Highly skilled certified technologists perform a wide range of imaging procedures, interpreted by radiologists who are all board certified by the American College of Radiology. The Radiology Department also provides the following procedures at the Medical Office Building, located across the street from the main hospital:
- MRI – available six days a week
- Ultrasound – available Monday through Friday
- Mammography – available Monday through Friday
- Diagnostic radiology – limited practice on Saturday
A computerized axial tomography scan is an X-ray procedure that combines many X-ray images with the aid of a computer to generate cross-sectional views and, if needed, 3D images of the internal organs and structures of the body.
This specific type of imaging uses a low-dose X-ray system to examine breasts and aid in the early detection and diagnosis of breast diseases. Digital mammography is performed at the Women’s Center. All Camden Clark mammography technologists are certified in mammography by the ARRT. Appointments are available 7 am to 5:30 pm Monday through Friday and 7 am to 3 pm Saturday.
Magnetic resonance imaging is a radiology technique that uses magnetism, radio waves, and a computer to produce images of the body structures.
These scans use a special camera to create images of your organs, such as your heart, lungs, liver, and bones. This test uses a small amount of radioactive material either by injection, mouth, or inhaling.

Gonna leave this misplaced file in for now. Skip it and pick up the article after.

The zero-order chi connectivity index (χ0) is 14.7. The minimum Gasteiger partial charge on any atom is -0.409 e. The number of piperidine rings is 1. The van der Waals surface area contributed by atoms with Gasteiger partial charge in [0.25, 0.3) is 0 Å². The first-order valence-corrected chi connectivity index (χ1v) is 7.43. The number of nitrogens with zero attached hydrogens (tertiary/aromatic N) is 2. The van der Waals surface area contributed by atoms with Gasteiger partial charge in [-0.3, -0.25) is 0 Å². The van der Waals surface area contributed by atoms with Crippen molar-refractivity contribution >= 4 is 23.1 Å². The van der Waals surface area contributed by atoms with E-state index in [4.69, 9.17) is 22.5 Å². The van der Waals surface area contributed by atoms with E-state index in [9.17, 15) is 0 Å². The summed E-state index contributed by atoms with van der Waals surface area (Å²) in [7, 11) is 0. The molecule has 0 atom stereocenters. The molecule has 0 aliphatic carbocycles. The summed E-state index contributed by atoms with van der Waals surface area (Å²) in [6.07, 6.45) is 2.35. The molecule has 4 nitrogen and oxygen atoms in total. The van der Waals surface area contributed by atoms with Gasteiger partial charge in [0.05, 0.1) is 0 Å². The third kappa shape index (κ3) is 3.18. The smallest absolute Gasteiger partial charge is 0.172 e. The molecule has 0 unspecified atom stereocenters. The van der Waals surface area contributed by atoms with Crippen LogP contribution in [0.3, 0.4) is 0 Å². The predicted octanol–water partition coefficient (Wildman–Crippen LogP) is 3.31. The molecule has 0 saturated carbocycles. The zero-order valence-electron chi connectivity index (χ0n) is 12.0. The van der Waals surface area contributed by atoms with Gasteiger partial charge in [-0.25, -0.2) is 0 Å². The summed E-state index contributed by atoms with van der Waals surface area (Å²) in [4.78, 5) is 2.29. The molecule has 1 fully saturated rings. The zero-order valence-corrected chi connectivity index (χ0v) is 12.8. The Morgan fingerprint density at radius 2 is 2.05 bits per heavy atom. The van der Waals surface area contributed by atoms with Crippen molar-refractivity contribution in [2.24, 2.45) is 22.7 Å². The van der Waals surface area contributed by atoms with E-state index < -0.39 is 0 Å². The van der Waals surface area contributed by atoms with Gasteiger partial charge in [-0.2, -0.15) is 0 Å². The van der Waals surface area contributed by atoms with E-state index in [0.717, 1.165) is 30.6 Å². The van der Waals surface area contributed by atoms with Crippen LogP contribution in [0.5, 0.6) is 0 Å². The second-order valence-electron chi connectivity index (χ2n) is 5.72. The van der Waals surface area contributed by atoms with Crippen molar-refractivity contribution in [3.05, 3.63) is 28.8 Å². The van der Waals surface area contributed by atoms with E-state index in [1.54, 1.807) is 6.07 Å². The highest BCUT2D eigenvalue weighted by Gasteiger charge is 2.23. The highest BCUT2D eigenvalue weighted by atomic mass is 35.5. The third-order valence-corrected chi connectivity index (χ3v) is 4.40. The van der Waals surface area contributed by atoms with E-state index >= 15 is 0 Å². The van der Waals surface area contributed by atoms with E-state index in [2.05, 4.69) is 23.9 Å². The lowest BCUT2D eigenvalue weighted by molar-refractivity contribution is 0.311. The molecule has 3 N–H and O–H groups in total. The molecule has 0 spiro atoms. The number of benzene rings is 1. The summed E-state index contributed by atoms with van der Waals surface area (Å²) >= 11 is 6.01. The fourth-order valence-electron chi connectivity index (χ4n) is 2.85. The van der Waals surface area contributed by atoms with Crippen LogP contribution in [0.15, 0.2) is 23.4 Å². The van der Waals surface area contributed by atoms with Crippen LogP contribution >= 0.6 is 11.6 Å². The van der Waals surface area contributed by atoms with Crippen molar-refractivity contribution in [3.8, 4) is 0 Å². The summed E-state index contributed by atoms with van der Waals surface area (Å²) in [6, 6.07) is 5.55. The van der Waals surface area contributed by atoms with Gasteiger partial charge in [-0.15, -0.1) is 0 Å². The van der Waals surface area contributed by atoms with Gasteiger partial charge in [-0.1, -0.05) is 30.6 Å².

PET (Positron Emission Tomography)
This nuclear procedure produces pictures of the body’s biological functions. PET can detect certain diseases before other imaging modalities, such as CT and MRI, because PET captures chemical and physiological changes related to metabolism, rather than gross anatomy and structure. This is important since functional changes are often present before structural changes in tissues. PET images may therefore demonstrate pathological changes long before they would be evident by CT or MRI.
These scans are images of the internal organs created from sound waves. They are produced when the sound waves are directed into the body, then reflected back to a scanner that measures them. Ultrasound does not use radiation to produce the images.